The World War II was the most fatal and outrageous event of the 20th century; it left a permanent mark in memories of millions of people in the world. Kurt Vonnegut served as a soldier in Germany and was captured and kept as a prisoner of war in Dresden, Germany. In there, he witnessed bombing of the city and was one of few survivors of the attack that killed an estimated 120,000 people (Slaughterhouse-Five). So, in his novel Slaughterhouse Five, he describes the view and his feelings after the bombing of Dresden - “Dresden was like the moon now, nothing but minerals. The stones were hot. Everybody else in the neighborhood was dead. So it goes...” (Vonnegut, Slaughterhouse-Five). Understating the harsh reality after seeing a whole city vanished is not an easy experience. Thus, Vonnegut used it as a foundation for his future works and wrote an anti-war book t...
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...o manipulate people during turmoil, but creating artificial comfort and modifying religion can turn them around.
In both Cat’s Cradle and Slaughterhouse-Five, Kurt Vonnegut shows his strong opinion on perception of religion and how it could be changed through the war. Although science has not proved the existence of God, not all scientists are atheists. Individuals will always have different views on life and religion. Purpose of religion is unique to each person and is very personal, not political. And using religion as a tool to manipulate others will not only lead to destruction, but to the loss of its truthful purpose. Just as Vonnegut has his own beliefs, people have a right to have their opinion on such a personal subject matter. However Vonnegut provided different view on reality through his unrealistic ideas in order to teach a moral lesson to his audience.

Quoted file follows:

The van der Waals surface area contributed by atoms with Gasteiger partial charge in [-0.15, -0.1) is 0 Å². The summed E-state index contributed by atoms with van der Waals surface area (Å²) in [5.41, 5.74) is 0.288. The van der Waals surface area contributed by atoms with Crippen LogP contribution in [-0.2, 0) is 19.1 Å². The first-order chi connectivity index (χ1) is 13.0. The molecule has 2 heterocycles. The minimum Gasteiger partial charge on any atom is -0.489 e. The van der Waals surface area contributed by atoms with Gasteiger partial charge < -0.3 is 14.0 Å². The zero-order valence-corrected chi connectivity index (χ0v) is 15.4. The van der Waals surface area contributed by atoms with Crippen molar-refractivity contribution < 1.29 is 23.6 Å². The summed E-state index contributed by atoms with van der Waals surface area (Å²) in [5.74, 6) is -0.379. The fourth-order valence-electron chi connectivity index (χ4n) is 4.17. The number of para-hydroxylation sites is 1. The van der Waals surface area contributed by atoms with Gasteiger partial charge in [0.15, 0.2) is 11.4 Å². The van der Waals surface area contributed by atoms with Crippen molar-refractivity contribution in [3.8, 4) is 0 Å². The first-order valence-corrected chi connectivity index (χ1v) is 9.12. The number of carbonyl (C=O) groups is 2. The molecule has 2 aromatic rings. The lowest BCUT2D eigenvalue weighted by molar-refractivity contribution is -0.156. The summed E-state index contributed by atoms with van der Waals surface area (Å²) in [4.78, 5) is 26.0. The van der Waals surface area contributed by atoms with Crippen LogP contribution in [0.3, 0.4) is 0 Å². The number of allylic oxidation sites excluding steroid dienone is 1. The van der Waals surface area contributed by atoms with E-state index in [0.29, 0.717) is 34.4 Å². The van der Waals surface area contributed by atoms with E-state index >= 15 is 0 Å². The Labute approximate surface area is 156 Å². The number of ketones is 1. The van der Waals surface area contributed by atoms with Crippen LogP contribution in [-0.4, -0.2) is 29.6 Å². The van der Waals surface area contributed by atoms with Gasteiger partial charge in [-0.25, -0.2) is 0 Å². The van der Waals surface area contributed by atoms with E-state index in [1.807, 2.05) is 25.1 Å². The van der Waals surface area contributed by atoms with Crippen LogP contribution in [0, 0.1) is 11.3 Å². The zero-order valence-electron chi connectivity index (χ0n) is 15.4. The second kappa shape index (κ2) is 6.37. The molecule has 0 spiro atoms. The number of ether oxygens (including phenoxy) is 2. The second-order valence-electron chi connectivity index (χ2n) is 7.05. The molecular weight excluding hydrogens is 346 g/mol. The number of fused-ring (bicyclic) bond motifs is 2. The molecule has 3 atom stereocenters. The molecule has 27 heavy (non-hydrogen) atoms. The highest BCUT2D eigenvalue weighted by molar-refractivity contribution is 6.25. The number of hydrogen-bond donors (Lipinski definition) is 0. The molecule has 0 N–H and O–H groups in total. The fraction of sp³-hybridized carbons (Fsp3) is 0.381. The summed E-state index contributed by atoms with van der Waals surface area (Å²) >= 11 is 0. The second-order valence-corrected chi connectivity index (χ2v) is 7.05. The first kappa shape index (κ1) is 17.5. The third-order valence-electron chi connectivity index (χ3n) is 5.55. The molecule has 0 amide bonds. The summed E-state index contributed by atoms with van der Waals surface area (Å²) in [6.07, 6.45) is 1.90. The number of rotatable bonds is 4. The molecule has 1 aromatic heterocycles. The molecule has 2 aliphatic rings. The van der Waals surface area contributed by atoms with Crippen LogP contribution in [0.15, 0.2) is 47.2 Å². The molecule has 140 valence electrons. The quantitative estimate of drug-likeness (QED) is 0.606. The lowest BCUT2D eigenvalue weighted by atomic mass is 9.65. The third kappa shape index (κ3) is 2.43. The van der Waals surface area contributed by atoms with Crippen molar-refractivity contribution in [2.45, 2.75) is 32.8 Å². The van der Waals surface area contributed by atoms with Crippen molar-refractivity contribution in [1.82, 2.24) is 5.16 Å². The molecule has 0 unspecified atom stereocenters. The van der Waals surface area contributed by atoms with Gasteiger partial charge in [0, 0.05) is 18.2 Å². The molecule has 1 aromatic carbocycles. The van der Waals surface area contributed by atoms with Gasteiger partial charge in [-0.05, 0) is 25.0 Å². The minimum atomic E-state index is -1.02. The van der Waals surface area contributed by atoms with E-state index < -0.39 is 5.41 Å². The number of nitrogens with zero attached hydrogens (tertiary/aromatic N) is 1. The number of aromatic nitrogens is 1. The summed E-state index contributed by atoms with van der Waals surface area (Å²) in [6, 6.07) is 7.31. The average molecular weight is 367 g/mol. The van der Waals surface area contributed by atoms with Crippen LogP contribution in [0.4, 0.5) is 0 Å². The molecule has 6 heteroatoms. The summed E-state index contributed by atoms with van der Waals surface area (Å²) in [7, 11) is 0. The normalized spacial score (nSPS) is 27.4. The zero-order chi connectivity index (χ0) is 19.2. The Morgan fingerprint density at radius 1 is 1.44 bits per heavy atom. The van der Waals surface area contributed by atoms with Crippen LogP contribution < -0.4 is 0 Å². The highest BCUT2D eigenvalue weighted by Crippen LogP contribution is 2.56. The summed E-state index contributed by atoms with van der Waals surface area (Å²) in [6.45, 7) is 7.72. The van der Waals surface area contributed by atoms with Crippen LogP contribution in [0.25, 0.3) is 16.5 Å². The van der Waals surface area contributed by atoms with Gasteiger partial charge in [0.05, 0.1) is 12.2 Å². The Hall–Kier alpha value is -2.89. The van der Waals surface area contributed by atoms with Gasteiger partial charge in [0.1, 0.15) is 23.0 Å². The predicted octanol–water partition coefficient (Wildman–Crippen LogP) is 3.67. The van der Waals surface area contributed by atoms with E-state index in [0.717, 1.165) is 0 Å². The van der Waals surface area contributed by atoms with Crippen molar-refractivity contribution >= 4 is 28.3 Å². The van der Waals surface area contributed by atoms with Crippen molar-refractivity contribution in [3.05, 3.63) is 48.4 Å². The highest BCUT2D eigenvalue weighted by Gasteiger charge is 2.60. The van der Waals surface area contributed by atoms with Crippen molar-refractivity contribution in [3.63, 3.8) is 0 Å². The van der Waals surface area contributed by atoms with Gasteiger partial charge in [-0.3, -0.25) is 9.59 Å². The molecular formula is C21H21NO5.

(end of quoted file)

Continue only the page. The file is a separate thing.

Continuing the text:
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- The Kurt Vonnegut Mentality Kurt Vonnegut is an author that isn’t afraid to question and critique major establishments. Vonnegut question those intentions of religion, whether they are in reality working in good faith or in dehumanizing people and taking away from their ability to grow and have their own opinions. In his works, Vonnegut doesn’t steer clear from examining the pointlessness of warfare, the ability to escape your current reality, religion and the immoral aspects of science. Vonnegut’s short story Harrison Bergeron and his novels, Slaughterhouse-Five and Cat’s Cradle were all works that were inspired and reflected off events in his life.... [tags: Kurt Vonnegut, World War II]
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